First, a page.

The National Practitioner Data Bank and a U.S. District Court Disagree on Mandatory Reporting Criterion
Nov 03 2017
- Posted By: Aaron M. Smith
A Federal statute requires that any health care entity that "takes a professional review action that adversely affects the clinical privileges of a physician for a period longer than 30 days" file a report with the National Practitioner Data Bank ("NPDB"). See 42 U.S. Code § 11133. The statute has broadly been understood to mean that a restriction of privileges is reportable once it has been in place for 31 days. The U.S. District Court for the Eastern District of Texas recently challenged that understanding. See Walker v. Mem'l Health Sys., 231 F. Supp. 3d 210 (E.D. Tex. 2017).
In Walker, the court determined a hospital erred by reporting a privilege restriction that spanned more than 30 days because the sanction that stipulated the terms of the restriction failed to specify duration. The court concluded "whether a proctoring sanction is reportable should be established by the terms of the sanction at the time it is delivered, and not by whether, in fact, it takes more than 30 days to satisfy the requirement." After Walker, the NPDB appeared to take aim at the court's interpretation by releasing a policy statement explaining that it is the impact of a sanction that makes it reportable, not the way in which the sanction was written. In the NPDB's view, a restriction is reportable once it has been in place for 31 days, regardless of the expected length of the restriction when issued.
Background on the Walker Case
Dr. Walker, a general surgeon holding medical staff privileges at St. Luke's Health-Memorial in Lufkin, Texas, was issued a corrective action plan by the Hospital following a peer reviewed evaluation of his care of patients. The corrective action plan mandated that Dr. Walker's surgical privileges would be restricted until he completed five bowel surgeries under the supervision of a surgical proctor. The corrective action plan did not specify a timeframe for Dr. Walker to meet the requirement. After 30 days had passed without Dr. Walker completing five proctored bowel surgeries, the Hospital reported the restriction of Dr. Walker's privileges to the NPDB.
Dr. Walker sued, challenging the fairness of the process that led to the restriction of his privileges and asking the court to issue a preliminary injunction against the Hospital. The court granted the injunction and directed the Hospital to withdraw its report to the NPDB based on its conclusion that the Hospital had erred in its interpretation of the statutory directive. The Hospital has appealed the decision to the Court of Appeals for the Fifth Circuit, where the issue is currently under consideration.
The NPDB's policy statement, released shortly after the district court's decision, essentially rejects the court's interpretation and instead supports the position taken by the Hospital. The statement reiterates the NPDB's consistent interpretation that a restriction is reportable once it has been in place for 31 days, regardless of the expected length of the restriction when issued. Likewise, if a restriction is written to last more than 30 days but is lifted prior to 30 days, it is not reportable. The NPDB explained that if a restriction is reported and is ultimately lifted prior to the 30 days, it must be withdrawn by issuing a "Void Report" to the NPDB.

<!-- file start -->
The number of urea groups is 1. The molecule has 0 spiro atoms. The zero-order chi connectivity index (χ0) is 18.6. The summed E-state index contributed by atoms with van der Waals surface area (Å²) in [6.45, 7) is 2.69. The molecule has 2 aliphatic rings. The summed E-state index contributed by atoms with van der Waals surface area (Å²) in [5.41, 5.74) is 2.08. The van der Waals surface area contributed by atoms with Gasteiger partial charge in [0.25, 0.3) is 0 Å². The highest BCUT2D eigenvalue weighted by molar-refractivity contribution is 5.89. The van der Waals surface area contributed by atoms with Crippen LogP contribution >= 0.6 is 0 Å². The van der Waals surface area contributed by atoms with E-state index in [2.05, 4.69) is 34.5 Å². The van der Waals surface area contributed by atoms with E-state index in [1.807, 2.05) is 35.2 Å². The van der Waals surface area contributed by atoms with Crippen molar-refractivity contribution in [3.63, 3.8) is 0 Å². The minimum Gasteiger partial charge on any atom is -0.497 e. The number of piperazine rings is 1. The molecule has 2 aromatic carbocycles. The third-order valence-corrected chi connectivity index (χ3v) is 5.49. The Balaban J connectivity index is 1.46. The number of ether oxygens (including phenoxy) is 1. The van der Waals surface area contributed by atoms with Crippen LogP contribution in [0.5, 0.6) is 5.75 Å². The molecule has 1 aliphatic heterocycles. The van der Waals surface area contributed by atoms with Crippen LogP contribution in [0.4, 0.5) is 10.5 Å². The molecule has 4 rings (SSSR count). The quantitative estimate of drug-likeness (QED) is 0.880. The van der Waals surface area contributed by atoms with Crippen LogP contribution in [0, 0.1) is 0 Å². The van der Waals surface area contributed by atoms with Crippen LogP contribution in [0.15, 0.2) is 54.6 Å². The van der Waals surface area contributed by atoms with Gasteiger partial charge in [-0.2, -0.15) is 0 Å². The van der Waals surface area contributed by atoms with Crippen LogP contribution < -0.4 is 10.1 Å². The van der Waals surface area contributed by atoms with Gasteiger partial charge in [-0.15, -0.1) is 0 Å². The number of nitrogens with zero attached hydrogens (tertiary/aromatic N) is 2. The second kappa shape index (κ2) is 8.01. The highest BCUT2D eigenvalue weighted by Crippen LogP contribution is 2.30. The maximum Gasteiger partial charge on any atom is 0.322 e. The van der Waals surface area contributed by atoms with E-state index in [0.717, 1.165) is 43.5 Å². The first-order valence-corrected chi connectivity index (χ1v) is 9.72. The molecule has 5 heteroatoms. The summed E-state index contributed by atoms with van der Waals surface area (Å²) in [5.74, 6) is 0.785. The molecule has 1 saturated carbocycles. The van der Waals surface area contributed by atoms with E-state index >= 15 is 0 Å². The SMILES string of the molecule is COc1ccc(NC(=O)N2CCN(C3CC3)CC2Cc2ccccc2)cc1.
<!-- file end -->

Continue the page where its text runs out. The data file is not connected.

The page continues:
U.S. Attorney General Supports NPDB's Policy
The U.S. Attorney General, on behalf of the U.S., has weighed in on the debate. In an amicus brief filed by the Office of the U.S. Attorney General with the Fifth Circuit, the U.S. argues that relevant case law, HHS guidance and a straightforward reading of the statute all contradict the interpretation reached by the district court.
The amicus brief also asserts that the district court's interpretation of the reporting statute is contrary to Congress's purpose of enacting the Health Care Quality Improvement Act ("HCQIA"), which led to the establishment of the NPDB. Congress' enactment of HCQIA sought to improve the quality of medical care by restricting the ability of incompetent physicians to move between states without discovery of prior performance issues. The U.S. Attorney General points out that nearly half of the reports of clinical restrictions on file with the NPDB are reported as indefinite in length. Under the district court's interpretation of the statute, clinical restrictions of indefinite length would not be reportable and, therefore, such an interpretation could seriously impair the NPDB by suppressing reporting. Furthermore, restrictions of indefinite length arguably protect patients by preventing a poor performing physician from returning to practice until the hospital deems them competent, no matter how long that may take.
Questions for the Fifth Circuit Court of Appeals
While it would be helpful if the Fifth Circuit would provide clarity on the proper interpretation of the NPDB reporting statute, the appeals court has also been asked to decide several procedural issues. It is possible that the Fifth Circuit will determine the outcome of the appeal based on the procedural questions and, therefore, not reach the question of how the reporting statute should be interpreted.
Implications for Hospitals
Hospitals outside of the Eastern District of Texas would be well-advised to continue to report professional review actions that adversely affect the clinical privileges of physicians in accordance with the NPDB policy statement. However, all hospitals should continue to monitor the Walker appeal because a decision by the Fifth Circuit Court of Appeals may have a more widespread impact.
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